Mr. Steve Allen
July 17, 1969
Dear Mr. Allen: I was out of the city when your letter of June 13 arrived. Although it was forwarded to me, the pressure of working away from home prevented me from answering it as promptly as I’d have liked to. I must now clean up a few matters that accumulated during my absence, after which I shall address myself to a response. Sincerely, Dalton Trumbo
Mr. Dalton Trumbo
August 12, 1969
I thought you would want to add to your Allen-Trumbo files the enclosed copy of a letter Mr. Allen has just received from Mr. Arthur Schlesinger, Jr.
Cordially yours, Betty Brew Secretary to Steve Allen. Enc. (1)
Mr. Steve Allen
Dear Mr. Allen:
August 4, 1969
I have just recently returned from Europe and only now have had an opportunity to read the letters to the ACLU Arts Division.
Your letter seems to me clear and correct, and I would be in strong agreement with it. I have never understood how people who defend communism could consistently associate with an organization dedicated to civil liberties.
Sincerely yours, Arthur Schlesinger, Jr.
Miss Betty Brew c/o Mr. Steve Allen
Van Nuys, California
August 28, 1969
Dear Miss Brew:
I think I shall never forget Friday, August 15, 1969, as the day I opened an envelope bearing Mr. Allen’s new return address and discovered therein, clipped to your thoughtful note, an enclosure which carried the Great Seal of the City University of New York’s Albert Schweitzer Chair in the Humanities, the upholstery of which, it said on the back, is stuffed with honeysuckle pollen and twenty-dollar bills.
“Dear Mr. Allen,” I read (thinking how much warmer ‘Dear Steve’ would have seemed), “I have just recently returned from from Europe and only now have had an opportunity to read the letters to the ACLU Arts Division. Your letter seems to me clear and correct, and I would be in strong agreement with it. I have never understood how people who defend communism could consistently associate with an organization dedicated to civil liberties.” And then, with noble simplicity: “Sincerely yours, Arthur Schlesinger, Jr.”
I confess to you, Miss Brew, that I was more than stunned by what that letter was than by what it seemed to say. Although Mr. Schlesinger is perhaps the most prolific correspondent of our time, his and the pope’s thoughts are generally considered too precious to waste on individual citizens or even small groups of them. Because of this, a vast number of Schlesinger judgments, opinions, disavowals, affirmations, admonitions, exhortations, and bad tidings bypass the addressee altogether and go directly to the engraver for mass distribution.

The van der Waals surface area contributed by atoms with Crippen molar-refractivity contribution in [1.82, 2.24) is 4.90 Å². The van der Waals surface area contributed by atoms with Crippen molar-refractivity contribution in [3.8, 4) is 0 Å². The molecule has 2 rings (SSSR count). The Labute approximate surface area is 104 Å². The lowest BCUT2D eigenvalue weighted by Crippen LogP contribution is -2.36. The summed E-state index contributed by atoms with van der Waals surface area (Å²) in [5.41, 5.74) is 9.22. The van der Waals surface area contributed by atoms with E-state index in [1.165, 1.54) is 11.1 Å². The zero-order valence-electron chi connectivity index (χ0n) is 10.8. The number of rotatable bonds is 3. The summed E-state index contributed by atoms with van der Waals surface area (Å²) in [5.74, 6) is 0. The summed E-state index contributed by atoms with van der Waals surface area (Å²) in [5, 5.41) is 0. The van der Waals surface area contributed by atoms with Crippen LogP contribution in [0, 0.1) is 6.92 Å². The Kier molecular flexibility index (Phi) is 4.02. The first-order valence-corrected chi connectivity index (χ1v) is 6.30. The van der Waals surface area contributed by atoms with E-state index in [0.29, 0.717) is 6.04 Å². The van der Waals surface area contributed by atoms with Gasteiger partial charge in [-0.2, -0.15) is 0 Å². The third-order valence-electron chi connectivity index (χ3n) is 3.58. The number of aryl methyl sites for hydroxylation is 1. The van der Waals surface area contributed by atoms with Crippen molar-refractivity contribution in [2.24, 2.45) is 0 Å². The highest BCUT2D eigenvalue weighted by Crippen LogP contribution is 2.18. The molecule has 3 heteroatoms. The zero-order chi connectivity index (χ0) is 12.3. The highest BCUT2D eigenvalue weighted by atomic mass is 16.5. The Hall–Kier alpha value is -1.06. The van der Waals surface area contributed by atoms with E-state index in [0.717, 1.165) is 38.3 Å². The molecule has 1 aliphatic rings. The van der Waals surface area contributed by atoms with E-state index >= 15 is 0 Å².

However my letter (or rather mine and Mr. Allen’s) is what the people at Sotheby’s call a “private” Schlesinger. Bells clang all over the place when one of them shows up and the director himself protects it with a ten-guinea bid for openers. It follows that even a Xerox copy of such a find has more cash than sentimental value.
Please be circumspect about having sent it to me. If Mr. Allen discovers that it has fallen into my hands the consequences can so terrible that well, for now let’s not think of them. We can worry about crossing that particular bridge when we come to it. If we turns to worst, as it usually does when my happiness is at stake, perhaps Mr. Schlesinger, who knows a great deal more about bridges than he pretends, can be persuaded to lend us a hand.
And please, Miss Brew, don’t let either of them know that I have written you about bridges or anything else. Mr. Schlesinger has rich and powerful friends on every side of any ocean you choose to cross; Mr. Allen is the most beloved poet, wit, essayist, author, raconteur, comedian, actor, TV personality, stem critic of American society, and potential congressman our democratic way of life has yet produced. Such men are easily offended: their wrath if aroused, consumes continents.
Let us therefore consider this a private letter from me to you. Since it was, after all, your friendly intercession which made Mr Schlesinger’s views known to me, that fervid spirit of reciprocity which saturates our free society calls for some response in kind. But only for you, Miss Brew—only for you, and strictly between ourselves.
Unhappily for both of us, Mr. Schlesinger, when not speaking ex cathedra, is one of those soupy writers who requires translation. One must separate what he seems to say from what he says, and then what he says from what he means to say. Not until the broth has been thoroughly clarified is it fair to judge the quality of the ingredients that went into it or the flavor their blending has produced.
The meaning of his first sentence seems relatively clear: I wrote one letter to the ACLU Arts Division and, to the best of my knowledge, Mr. Allen wrote no more than one. Thus when Mr. Schlesinger says he has “had an opportunity to read the letters to the ACLU Arts Division” it is logical to assume that he has read my letter and Mr. Allen’s response to it. By changing the end of the first sentence to an opportunity to read Mr. Trumbo’s letter to the ACLU Arts Division and your response to it we know exactly where we stand.